New Newsletter: 2 New Green Teas, Black Jade Gaiwan, Iced Tea for Summer

Don't miss our latest newsletter, packed with information on two great new green teas; our latest gaiwan, the Black Jade; delicious iced teas for summer; and more! We're excited about green tea from Shaanxi Province, enjoyed by "tea sage" Lu Yu but little known today, and a rare, exotic albino variety that we call Imperial Ivory. Be sure to subscribe to the newsletter for all the latest updates.
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Latest Newsletter: More New Spring Tea, Update on Roy's Next Trip to Asia

Our latest newsletter is full of news about the latest spring tea, an update on Roy's next trip to Asia later this month, and more. Most exciting, the 2010 editions of Bi Luo Chun, Imperial Green, Imperial Bai Hao Yin Zhen (Silver Needle), Organic Purple Bamboo, and Hong Mei Mao Feng are all in the teahouse and our online store now, with more great spring teas arriving soon. Be sure to subscribe to the newsletter so all the latest updates are conveniently delivered to your inbox!
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Spring Harvest: Is Earlier Still Better?

During the last few years, I have often pondered if earlier harvested tea is always better. Given the current global environmental issues, weather patterns are changing - sometimes drastically. Tea-growing regions from China to India have been affected. This year, the impact on major growing regions has been devastating. The late frost caused damage in Eastern China's Zhejiang, Anhui, Fujian, and Guangdong provinces. Production and quality are both lower, yet with high demand and less supply, prices are on the rise.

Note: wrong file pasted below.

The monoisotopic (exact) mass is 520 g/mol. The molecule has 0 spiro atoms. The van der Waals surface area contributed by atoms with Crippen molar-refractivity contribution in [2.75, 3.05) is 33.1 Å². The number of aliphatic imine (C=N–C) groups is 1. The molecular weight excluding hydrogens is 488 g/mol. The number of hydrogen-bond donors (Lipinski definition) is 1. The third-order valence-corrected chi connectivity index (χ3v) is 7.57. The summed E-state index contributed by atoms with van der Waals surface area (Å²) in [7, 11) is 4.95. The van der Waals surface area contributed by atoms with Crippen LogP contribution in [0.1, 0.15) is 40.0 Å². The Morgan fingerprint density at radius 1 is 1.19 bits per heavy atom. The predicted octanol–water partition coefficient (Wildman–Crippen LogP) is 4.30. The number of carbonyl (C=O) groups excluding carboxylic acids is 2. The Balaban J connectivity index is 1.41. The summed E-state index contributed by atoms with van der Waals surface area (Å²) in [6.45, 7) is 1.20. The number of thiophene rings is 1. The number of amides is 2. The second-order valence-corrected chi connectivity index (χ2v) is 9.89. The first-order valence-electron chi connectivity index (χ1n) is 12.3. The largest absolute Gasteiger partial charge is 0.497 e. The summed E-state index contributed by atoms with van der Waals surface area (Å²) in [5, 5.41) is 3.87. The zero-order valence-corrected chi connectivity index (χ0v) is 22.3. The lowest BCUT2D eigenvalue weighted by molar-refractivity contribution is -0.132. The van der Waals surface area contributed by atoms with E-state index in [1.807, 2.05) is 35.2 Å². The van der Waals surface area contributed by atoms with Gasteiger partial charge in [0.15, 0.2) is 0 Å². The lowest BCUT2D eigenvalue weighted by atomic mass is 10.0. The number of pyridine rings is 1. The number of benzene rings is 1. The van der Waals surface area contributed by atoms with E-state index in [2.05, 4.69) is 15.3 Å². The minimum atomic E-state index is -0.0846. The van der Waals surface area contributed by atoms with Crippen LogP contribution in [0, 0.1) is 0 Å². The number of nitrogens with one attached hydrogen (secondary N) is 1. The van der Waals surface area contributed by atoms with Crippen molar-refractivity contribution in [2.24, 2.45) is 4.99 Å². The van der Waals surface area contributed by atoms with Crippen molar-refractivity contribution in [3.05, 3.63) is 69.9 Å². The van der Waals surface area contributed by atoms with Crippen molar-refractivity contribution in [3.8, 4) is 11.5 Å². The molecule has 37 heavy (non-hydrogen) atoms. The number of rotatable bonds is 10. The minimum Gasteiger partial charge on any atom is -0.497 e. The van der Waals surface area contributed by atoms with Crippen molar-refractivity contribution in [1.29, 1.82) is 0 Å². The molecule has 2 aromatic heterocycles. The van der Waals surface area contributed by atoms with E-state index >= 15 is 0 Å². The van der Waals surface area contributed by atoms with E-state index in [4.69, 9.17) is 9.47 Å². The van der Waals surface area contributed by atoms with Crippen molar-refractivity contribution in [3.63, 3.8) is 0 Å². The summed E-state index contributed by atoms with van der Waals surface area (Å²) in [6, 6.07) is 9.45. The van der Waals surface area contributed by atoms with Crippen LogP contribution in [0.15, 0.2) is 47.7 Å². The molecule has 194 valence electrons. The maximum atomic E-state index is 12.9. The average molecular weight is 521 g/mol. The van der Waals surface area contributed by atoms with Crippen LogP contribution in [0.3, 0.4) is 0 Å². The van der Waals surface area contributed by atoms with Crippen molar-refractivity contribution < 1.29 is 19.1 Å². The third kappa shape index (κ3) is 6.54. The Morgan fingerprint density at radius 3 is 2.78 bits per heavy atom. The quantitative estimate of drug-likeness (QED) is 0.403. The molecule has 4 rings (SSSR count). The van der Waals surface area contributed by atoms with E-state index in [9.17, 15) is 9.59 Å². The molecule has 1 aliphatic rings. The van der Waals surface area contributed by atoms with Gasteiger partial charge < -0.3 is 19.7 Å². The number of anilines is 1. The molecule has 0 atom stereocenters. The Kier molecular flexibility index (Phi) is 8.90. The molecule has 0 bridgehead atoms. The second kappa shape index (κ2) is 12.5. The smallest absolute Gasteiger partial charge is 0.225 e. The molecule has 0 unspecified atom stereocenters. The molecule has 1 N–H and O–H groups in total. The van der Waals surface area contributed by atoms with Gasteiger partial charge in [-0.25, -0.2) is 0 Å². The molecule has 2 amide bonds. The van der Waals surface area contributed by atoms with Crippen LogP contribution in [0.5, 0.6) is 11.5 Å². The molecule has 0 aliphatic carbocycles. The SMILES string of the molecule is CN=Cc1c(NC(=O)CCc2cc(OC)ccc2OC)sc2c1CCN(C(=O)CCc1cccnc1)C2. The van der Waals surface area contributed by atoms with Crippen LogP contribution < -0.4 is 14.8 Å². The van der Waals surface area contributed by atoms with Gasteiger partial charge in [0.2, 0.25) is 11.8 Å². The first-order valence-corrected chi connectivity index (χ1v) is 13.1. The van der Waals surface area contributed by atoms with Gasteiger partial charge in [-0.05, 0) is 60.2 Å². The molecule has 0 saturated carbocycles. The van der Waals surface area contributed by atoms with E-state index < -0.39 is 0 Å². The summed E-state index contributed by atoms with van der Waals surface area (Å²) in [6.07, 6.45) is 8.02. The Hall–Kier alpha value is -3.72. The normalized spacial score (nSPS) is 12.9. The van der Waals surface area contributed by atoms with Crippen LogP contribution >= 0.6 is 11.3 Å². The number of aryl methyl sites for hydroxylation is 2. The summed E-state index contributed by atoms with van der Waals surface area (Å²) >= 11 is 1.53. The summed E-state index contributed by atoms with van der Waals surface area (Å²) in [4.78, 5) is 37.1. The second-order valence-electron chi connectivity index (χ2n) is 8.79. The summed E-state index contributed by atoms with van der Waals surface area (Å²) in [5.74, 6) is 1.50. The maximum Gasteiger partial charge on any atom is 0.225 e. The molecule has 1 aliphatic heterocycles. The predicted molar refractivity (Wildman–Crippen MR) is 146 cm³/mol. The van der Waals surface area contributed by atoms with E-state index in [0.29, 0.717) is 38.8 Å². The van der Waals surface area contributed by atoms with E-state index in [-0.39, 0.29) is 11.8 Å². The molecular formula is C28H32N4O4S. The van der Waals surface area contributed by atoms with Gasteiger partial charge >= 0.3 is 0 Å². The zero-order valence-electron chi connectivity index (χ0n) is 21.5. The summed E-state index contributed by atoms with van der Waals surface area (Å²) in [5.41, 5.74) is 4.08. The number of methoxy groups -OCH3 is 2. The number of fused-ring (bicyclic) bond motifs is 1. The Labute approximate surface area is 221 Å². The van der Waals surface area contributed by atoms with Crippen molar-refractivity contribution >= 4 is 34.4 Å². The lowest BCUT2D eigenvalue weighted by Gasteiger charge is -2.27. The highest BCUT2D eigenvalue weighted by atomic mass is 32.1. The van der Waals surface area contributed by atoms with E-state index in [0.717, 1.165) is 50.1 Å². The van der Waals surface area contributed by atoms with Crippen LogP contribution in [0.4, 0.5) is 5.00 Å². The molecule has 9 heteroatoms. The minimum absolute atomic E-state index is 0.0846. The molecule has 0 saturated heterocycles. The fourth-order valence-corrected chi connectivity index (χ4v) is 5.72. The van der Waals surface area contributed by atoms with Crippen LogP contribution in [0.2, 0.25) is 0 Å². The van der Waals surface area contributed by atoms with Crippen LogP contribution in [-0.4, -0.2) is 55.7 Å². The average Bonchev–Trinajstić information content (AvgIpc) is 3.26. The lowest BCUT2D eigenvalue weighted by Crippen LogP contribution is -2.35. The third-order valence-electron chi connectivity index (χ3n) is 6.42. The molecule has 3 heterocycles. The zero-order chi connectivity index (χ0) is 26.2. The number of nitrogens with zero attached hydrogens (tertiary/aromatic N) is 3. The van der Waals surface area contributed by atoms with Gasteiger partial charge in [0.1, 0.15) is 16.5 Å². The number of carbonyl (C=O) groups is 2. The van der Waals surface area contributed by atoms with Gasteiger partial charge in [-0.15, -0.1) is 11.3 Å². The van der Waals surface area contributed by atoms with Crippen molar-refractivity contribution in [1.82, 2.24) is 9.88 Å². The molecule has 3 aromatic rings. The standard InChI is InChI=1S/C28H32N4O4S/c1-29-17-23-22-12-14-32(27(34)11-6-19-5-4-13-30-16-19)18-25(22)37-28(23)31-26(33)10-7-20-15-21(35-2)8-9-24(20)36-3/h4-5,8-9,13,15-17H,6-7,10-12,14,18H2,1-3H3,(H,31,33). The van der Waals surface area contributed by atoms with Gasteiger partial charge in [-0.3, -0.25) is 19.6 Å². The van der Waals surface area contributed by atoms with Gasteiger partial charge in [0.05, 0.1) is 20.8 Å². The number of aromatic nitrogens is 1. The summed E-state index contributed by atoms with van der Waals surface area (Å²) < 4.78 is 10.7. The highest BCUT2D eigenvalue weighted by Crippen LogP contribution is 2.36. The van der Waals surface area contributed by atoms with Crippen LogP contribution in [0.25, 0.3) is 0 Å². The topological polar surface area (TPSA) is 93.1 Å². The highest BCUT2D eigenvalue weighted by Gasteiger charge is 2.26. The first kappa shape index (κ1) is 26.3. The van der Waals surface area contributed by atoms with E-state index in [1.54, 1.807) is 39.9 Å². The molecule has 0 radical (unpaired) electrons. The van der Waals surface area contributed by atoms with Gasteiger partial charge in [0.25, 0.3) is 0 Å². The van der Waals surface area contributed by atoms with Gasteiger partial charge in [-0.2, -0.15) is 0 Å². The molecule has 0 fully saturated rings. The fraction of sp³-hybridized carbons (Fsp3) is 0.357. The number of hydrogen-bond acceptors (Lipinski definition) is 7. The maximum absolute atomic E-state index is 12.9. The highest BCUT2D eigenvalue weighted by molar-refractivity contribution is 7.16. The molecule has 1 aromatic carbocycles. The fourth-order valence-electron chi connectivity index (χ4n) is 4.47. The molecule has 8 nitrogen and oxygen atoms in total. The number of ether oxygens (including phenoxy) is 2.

Chinese tea farmers have been cross-breeding tea to yield earlier harvests because, according to conventional wisdom, the earlier the pick, the higher the value. Traditionally tea bushes are trimmed prior to winter to encourage spring growth and avoid winter frost damage. Fertilizer is applied in the fall so that over the winter, soil bacteria can work their magic, building up just the right kinds of nutrients and soil texture the awakening plants will need as the weather warms. When all conditions are right, the plants' first young leaves are the tastiest and most nutritious, since the bushes had the whole winter to prepare that valuable first growth. However, with the new, earlier-yielding hybridized teas, plus the fact that some farmers fertilize right after winter for an additional push, spring tea is being picked earlier than ever. Couple that with unpredictable climatic conditions you can see that the type of "disaster" experienced this spring threatens to become the new norm.

Starting last year, we stopped fertilizing in early March, fearing that it not only pushed leaves out too soon, but could also weaken the plants with a growth spurt at the wrong time. As those of you following this blog may know, in 2009 and 2010 we've have had two of the largest and best harvests of Imperial Lotus Heart Dragon Well in recent memory. I have also continued to purchase our Imperial Green Tea from its high-altitude home even though cheaper alternatives abound at lower elevations. This year's Imperial Green, which will be available for purchase later this week, was allowed to grow at nature's pace and therefore prospered. The result makes both our farmer and me very happy. During a disastrous year, we've fared rather well.